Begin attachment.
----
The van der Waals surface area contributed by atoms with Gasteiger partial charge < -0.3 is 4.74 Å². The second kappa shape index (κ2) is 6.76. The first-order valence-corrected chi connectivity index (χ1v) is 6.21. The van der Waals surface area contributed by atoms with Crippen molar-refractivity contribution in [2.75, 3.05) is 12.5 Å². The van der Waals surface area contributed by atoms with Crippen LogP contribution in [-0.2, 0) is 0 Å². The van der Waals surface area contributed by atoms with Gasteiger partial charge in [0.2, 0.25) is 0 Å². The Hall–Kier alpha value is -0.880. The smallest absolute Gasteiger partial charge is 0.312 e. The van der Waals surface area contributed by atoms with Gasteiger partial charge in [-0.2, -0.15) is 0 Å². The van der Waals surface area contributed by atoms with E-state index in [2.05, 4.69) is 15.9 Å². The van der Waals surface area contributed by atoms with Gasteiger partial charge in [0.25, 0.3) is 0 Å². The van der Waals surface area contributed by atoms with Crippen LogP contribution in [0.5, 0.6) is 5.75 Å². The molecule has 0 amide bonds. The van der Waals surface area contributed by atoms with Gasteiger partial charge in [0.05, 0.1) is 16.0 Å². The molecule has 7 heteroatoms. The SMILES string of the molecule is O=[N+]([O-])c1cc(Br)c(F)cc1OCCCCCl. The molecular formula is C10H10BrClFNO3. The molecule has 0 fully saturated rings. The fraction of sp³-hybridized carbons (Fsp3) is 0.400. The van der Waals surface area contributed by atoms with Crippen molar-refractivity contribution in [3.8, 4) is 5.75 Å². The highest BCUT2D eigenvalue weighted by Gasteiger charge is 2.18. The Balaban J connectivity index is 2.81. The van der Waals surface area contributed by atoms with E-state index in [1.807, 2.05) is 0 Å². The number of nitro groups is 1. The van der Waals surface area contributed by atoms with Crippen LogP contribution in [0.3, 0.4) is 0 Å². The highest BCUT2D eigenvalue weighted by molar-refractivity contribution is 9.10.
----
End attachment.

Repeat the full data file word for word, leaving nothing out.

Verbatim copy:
The van der Waals surface area contributed by atoms with Gasteiger partial charge < -0.3 is 4.74 Å². The second kappa shape index (κ2) is 6.76. The first-order valence-corrected chi connectivity index (χ1v) is 6.21. The van der Waals surface area contributed by atoms with Crippen molar-refractivity contribution in [2.75, 3.05) is 12.5 Å². The van der Waals surface area contributed by atoms with Crippen LogP contribution in [-0.2, 0) is 0 Å². The van der Waals surface area contributed by atoms with Gasteiger partial charge in [0.2, 0.25) is 0 Å². The Hall–Kier alpha value is -0.880. The smallest absolute Gasteiger partial charge is 0.312 e. The van der Waals surface area contributed by atoms with Gasteiger partial charge in [-0.2, -0.15) is 0 Å². The van der Waals surface area contributed by atoms with E-state index in [2.05, 4.69) is 15.9 Å². The van der Waals surface area contributed by atoms with Gasteiger partial charge in [0.25, 0.3) is 0 Å². The van der Waals surface area contributed by atoms with Crippen LogP contribution in [0.5, 0.6) is 5.75 Å². The molecule has 0 amide bonds. The van der Waals surface area contributed by atoms with Gasteiger partial charge in [0.05, 0.1) is 16.0 Å². The molecule has 7 heteroatoms. The SMILES string of the molecule is O=[N+]([O-])c1cc(Br)c(F)cc1OCCCCCl. The molecular formula is C10H10BrClFNO3. The molecule has 0 fully saturated rings. The fraction of sp³-hybridized carbons (Fsp3) is 0.400. The van der Waals surface area contributed by atoms with Crippen molar-refractivity contribution in [3.8, 4) is 5.75 Å². The highest BCUT2D eigenvalue weighted by Gasteiger charge is 2.18. The Balaban J connectivity index is 2.81. The van der Waals surface area contributed by atoms with E-state index in [1.807, 2.05) is 0 Å². The number of nitro groups is 1. The van der Waals surface area contributed by atoms with Crippen LogP contribution in [0.3, 0.4) is 0 Å². The highest BCUT2D eigenvalue weighted by molar-refractivity contribution is 9.10.